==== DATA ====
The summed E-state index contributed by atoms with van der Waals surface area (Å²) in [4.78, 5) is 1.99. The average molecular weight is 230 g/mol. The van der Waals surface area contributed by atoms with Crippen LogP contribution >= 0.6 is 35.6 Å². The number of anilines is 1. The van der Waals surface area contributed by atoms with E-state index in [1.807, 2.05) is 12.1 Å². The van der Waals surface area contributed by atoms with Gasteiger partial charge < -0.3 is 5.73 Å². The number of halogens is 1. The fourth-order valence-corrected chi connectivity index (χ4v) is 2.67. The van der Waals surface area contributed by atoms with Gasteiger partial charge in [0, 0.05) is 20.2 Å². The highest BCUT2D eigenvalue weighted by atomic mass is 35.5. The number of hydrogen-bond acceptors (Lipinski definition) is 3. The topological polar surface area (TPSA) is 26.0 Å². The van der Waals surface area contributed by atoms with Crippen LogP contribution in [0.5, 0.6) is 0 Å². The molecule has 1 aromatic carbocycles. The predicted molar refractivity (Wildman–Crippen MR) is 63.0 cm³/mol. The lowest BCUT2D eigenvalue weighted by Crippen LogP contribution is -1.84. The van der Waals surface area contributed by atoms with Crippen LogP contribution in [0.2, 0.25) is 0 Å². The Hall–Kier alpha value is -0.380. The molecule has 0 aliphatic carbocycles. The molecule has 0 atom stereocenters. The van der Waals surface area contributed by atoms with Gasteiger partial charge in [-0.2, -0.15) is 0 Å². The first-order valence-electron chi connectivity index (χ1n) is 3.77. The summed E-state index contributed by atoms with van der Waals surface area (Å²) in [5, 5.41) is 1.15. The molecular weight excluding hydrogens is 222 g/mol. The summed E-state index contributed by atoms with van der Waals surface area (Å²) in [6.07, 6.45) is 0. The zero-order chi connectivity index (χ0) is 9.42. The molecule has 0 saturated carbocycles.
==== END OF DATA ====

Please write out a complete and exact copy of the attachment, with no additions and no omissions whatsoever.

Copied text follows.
The summed E-state index contributed by atoms with van der Waals surface area (Å²) in [4.78, 5) is 1.99. The average molecular weight is 230 g/mol. The van der Waals surface area contributed by atoms with Crippen LogP contribution >= 0.6 is 35.6 Å². The number of anilines is 1. The van der Waals surface area contributed by atoms with E-state index in [1.807, 2.05) is 12.1 Å². The van der Waals surface area contributed by atoms with Gasteiger partial charge < -0.3 is 5.73 Å². The number of halogens is 1. The fourth-order valence-corrected chi connectivity index (χ4v) is 2.67. The van der Waals surface area contributed by atoms with Gasteiger partial charge in [0, 0.05) is 20.2 Å². The highest BCUT2D eigenvalue weighted by atomic mass is 35.5. The number of hydrogen-bond acceptors (Lipinski definition) is 3. The topological polar surface area (TPSA) is 26.0 Å². The van der Waals surface area contributed by atoms with Crippen LogP contribution in [0.5, 0.6) is 0 Å². The molecule has 1 aromatic carbocycles. The predicted molar refractivity (Wildman–Crippen MR) is 63.0 cm³/mol. The lowest BCUT2D eigenvalue weighted by Crippen LogP contribution is -1.84. The van der Waals surface area contributed by atoms with Crippen LogP contribution in [0.2, 0.25) is 0 Å². The Hall–Kier alpha value is -0.380. The molecule has 0 aliphatic carbocycles. The molecule has 0 atom stereocenters. The van der Waals surface area contributed by atoms with Gasteiger partial charge in [-0.2, -0.15) is 0 Å². The first-order valence-electron chi connectivity index (χ1n) is 3.77. The summed E-state index contributed by atoms with van der Waals surface area (Å²) in [5, 5.41) is 1.15. The molecular weight excluding hydrogens is 222 g/mol. The summed E-state index contributed by atoms with van der Waals surface area (Å²) in [6.07, 6.45) is 0. The zero-order chi connectivity index (χ0) is 9.42. The molecule has 0 saturated carbocycles.